Last night I had the most amazing dream. This was the kind of dream that made you wake up with a big smile on your face, unaware of the traditional aches and pains of getting older, desperate to tell someone else. My wife and kids were getting ready to leave for school, but I had to stop my wife and give her a summary. Here’s what I dreamed:
I have recently deleted my Facebook account. I did so rather compulsively, following a disheartening exchange between myself and a band of Trump supporters regarding what liberals should do following the 2018 mid-term elections, which, at the time, I felt a bit of disappointment about. My favorite candidate, Beto O’Rourke failed to defeat the horrible Ted Cruz in a run for a US Senate seat in Texas. So, I posted as many others had, that Democrats need to steer the party to the left, and that working Americans no longer really felt akin to Democratic arguments. Many union members had voted for Trump in the last election, and I felt a need to reach out to them. But this was Facebook, and my Trump-supporting ‘friends’ took this as an opportunity to ridicule the left perspective, and plaster all over my page all sorts of idiotic memes chock full of propaganda culled from the deepest assholes of Russian bots. Ironically, as political observations go, I was even wrong in my reaction to the 2018 Blue Wave. The turnover of House seats in 2018 was the biggest in American history, according to Newsweek.
Much of what was splashed on my Facebook page that day was accusations that I hadn’t thought carefully enough about my politics. One never feels like they haven’t thought about something they believe, but be that as it may, I am willing to examine my liberal assumptions. However, I bet it’s going to be quite difficult. Any faithful attempt to examine one’s assumptions is like trying to rid your attic of rats. You can’t see all of them, and if you don’t get them all, you’ll have the same horde scratching in the dark in a few weeks. Rule of thumb on rat elimination is to control their methods of egress, i.e. block the holes they use to move in and out of your home, and set lots of traps. But this whole effort is rather hopeful. One can never know if you’ve gotten all the holes, and setting traps is rather like fishing. You try, and hope for success. Much in the same way, scraping your mind for assumptions is an abstract, asiprational exercise. It’s non-trivial to list all your assumptions at the start because it is unclear when you’re done. And of course, while you’re trapping them, you have to be sure new assumptions don’t slip in in secret. What a mess! Nevertheless, I’ll try.
Post script: I’m also noticing that many of these assumptions more resemble beliefs. Be that as it may…
In the current age of Internet interrelationships, where fewer and fewer people participate in fewer and fewer face-to-face interractions with other humans, (at least it seems that way from my perspective), we are seemingly living in a strikingly new world. It was in this world that I had a strange thought today. I was listening to The Majority Report podcast on YouTube, while sitting in my pajamas sipping coffee in the early morning. My family was still asleep.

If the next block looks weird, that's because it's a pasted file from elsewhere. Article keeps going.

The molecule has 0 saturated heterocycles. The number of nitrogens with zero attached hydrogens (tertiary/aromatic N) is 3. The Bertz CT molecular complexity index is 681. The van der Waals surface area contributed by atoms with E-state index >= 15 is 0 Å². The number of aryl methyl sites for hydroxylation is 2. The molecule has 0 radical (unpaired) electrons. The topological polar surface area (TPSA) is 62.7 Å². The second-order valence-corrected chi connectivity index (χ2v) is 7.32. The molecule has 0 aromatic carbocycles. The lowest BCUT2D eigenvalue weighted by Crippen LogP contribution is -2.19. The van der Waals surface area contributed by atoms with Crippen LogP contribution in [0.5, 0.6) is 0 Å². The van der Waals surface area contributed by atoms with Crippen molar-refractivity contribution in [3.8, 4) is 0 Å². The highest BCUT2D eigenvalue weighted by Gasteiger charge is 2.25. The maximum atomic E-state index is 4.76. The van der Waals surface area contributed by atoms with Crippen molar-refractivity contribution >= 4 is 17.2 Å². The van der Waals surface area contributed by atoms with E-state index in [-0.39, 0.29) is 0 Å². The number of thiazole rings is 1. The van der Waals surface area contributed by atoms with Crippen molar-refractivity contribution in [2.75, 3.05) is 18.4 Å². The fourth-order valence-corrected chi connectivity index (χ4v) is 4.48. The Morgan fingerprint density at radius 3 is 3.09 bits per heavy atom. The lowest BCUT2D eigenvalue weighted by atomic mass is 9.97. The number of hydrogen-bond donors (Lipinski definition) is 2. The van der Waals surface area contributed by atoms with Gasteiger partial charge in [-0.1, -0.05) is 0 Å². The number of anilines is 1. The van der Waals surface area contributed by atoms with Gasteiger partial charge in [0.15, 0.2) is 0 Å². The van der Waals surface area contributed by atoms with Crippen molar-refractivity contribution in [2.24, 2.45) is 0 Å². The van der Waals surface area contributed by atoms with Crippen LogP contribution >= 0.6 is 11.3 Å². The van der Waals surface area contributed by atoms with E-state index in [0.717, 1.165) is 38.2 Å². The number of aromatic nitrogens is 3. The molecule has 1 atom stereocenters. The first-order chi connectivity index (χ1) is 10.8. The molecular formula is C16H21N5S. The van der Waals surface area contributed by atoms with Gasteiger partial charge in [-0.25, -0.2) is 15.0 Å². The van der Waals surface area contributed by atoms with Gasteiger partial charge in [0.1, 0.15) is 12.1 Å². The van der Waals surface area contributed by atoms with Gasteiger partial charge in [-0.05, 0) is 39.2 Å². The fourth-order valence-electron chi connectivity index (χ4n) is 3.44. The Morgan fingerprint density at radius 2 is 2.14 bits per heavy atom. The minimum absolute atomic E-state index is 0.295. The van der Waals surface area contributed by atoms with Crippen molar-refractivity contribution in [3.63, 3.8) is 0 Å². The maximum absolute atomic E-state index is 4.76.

Our midterm elections came and went last Tuesday. In Texas, we all rallyed around Beto O’Rourke for US Senate, but our hopes were dashed as the reptile Ted Cruz won by about 220,000 votes (around 2.6%). It was doubly disappointing because, where I live in Tarrant County, we saw so many Beto yard signs and bumper stickers, and we could easily see a blue wave rising up. Everybody around us seemed to be of one mind: It’s time for the Tea Party to Go! Unfortunately, we failed to reach everyone, apparently. Tarrant and Dallas counties both went for Beto, as did every big city in Texas: Dallas, Austin, Houston, San Antonio, Corpus Christi, but rural voters carried Cruz over the finish line. Ted Cruz being the most hated man in politics notwithstanding, he remains our Senator for six more terrible years.
I am not currently dealing with any grief, I have not recently lost anyone close to me. My dad died 2 years ago last month, and I guess that still stings a bit. But I have been thinking a bit lately about how skeptics can deal with the loss of a loved one without the comfortable illusions of the Bosom of Abraham or the afterlife, etc. Musing on this one day, and completely out of the blue, I wondered, do I think that Harry Potter is dead? Obviously, Hary Potter never existed in any real sense, however I personally know a lot of details about his life because I have read stories about him and I enjoyed those stories. I think fondly about Harry Potter, and I remember him in a positive way and perhaps I always will. His essence is locked in my mind in a quiet place. Memories of Harry Potter can still bring a smile to my face.
I had a filename which had a newline in it. Not sure how it got created, but it is there.
Here’s some memes which ought to appear in any good adventure story, in no particular order:
I have been working in DevOps the past year, even if my blog has given no indication that I’ve been doing anything at all. Lately, I’ve been working on building a monitoring system for a coporate IT wad of crap (mostly Microsoft bullshit), where you can’t get TCP ingress or egress without a court order, so you gotta be creative. Essentially the system is a client-server architecture where (normally) a client sits on a server, runs a pre-defined list of checks on the server (like disc space checks or memory checks), and reports back to the server via a TCP connection (https POST). But since we can’t get the client visibility to the server in a different network, we need some way of communicating. These servers are managed by HPE, and let me tell you, HPE has devolved a lot since Hewlett and Packard were silly-walking around silicon valley with their cloth shirts with dark ties and slacks and matching pocket protectors and slide rules.